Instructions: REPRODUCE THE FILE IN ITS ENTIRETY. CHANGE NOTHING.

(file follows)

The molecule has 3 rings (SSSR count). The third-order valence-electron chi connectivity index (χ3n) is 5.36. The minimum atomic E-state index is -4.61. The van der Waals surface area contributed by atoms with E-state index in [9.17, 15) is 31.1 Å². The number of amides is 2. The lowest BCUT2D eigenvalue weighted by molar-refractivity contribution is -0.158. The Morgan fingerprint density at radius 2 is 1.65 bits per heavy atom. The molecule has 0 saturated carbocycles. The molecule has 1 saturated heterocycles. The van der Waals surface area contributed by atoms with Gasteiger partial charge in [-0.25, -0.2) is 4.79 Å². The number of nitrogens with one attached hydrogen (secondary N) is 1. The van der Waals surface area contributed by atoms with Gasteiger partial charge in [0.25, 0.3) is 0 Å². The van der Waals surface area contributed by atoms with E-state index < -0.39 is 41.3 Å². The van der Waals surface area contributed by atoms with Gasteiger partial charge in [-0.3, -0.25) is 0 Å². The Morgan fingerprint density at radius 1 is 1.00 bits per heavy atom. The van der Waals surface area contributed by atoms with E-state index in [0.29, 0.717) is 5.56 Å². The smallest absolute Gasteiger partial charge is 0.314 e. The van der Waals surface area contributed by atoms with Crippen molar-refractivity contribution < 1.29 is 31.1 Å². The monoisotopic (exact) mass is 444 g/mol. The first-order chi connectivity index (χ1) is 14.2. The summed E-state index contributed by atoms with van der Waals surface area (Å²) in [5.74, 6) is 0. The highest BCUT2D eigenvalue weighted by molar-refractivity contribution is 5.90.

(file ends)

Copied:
The molecule has 3 rings (SSSR count). The third-order valence-electron chi connectivity index (χ3n) is 5.36. The minimum atomic E-state index is -4.61. The van der Waals surface area contributed by atoms with E-state index in [9.17, 15) is 31.1 Å². The number of amides is 2. The lowest BCUT2D eigenvalue weighted by molar-refractivity contribution is -0.158. The Morgan fingerprint density at radius 2 is 1.65 bits per heavy atom. The molecule has 0 saturated carbocycles. The molecule has 1 saturated heterocycles. The van der Waals surface area contributed by atoms with Gasteiger partial charge in [-0.25, -0.2) is 4.79 Å². The number of nitrogens with one attached hydrogen (secondary N) is 1. The van der Waals surface area contributed by atoms with Gasteiger partial charge in [0.25, 0.3) is 0 Å². The van der Waals surface area contributed by atoms with E-state index < -0.39 is 41.3 Å². The van der Waals surface area contributed by atoms with Gasteiger partial charge in [-0.3, -0.25) is 0 Å². The Morgan fingerprint density at radius 1 is 1.00 bits per heavy atom. The van der Waals surface area contributed by atoms with E-state index in [0.29, 0.717) is 5.56 Å². The smallest absolute Gasteiger partial charge is 0.314 e. The van der Waals surface area contributed by atoms with Crippen molar-refractivity contribution < 1.29 is 31.1 Å². The monoisotopic (exact) mass is 444 g/mol. The first-order chi connectivity index (χ1) is 14.2. The summed E-state index contributed by atoms with van der Waals surface area (Å²) in [5.74, 6) is 0. The highest BCUT2D eigenvalue weighted by molar-refractivity contribution is 5.90.